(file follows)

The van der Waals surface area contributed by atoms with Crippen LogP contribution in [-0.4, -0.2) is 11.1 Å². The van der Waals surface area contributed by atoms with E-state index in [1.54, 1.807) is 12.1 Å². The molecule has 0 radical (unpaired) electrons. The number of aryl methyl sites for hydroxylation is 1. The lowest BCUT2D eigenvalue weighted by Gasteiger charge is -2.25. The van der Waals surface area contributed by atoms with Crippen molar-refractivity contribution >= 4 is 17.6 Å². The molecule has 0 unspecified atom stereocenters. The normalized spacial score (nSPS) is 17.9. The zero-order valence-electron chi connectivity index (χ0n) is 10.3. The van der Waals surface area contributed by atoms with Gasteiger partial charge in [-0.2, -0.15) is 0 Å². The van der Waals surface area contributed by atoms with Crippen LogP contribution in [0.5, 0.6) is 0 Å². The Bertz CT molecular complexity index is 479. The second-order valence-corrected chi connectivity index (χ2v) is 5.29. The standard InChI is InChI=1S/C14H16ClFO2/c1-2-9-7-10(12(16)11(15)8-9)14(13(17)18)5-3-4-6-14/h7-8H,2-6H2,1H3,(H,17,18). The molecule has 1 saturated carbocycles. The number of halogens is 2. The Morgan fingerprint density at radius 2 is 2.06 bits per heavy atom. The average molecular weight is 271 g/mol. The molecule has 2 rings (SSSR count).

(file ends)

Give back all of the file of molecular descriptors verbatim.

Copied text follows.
The van der Waals surface area contributed by atoms with Crippen LogP contribution in [-0.4, -0.2) is 11.1 Å². The van der Waals surface area contributed by atoms with E-state index in [1.54, 1.807) is 12.1 Å². The molecule has 0 radical (unpaired) electrons. The number of aryl methyl sites for hydroxylation is 1. The lowest BCUT2D eigenvalue weighted by Gasteiger charge is -2.25. The van der Waals surface area contributed by atoms with Crippen molar-refractivity contribution >= 4 is 17.6 Å². The molecule has 0 unspecified atom stereocenters. The normalized spacial score (nSPS) is 17.9. The zero-order valence-electron chi connectivity index (χ0n) is 10.3. The van der Waals surface area contributed by atoms with Gasteiger partial charge in [-0.2, -0.15) is 0 Å². The van der Waals surface area contributed by atoms with Crippen LogP contribution in [0.5, 0.6) is 0 Å². The Bertz CT molecular complexity index is 479. The second-order valence-corrected chi connectivity index (χ2v) is 5.29. The standard InChI is InChI=1S/C14H16ClFO2/c1-2-9-7-10(12(16)11(15)8-9)14(13(17)18)5-3-4-6-14/h7-8H,2-6H2,1H3,(H,17,18). The molecule has 1 saturated carbocycles. The number of halogens is 2. The Morgan fingerprint density at radius 2 is 2.06 bits per heavy atom. The average molecular weight is 271 g/mol. The molecule has 2 rings (SSSR count).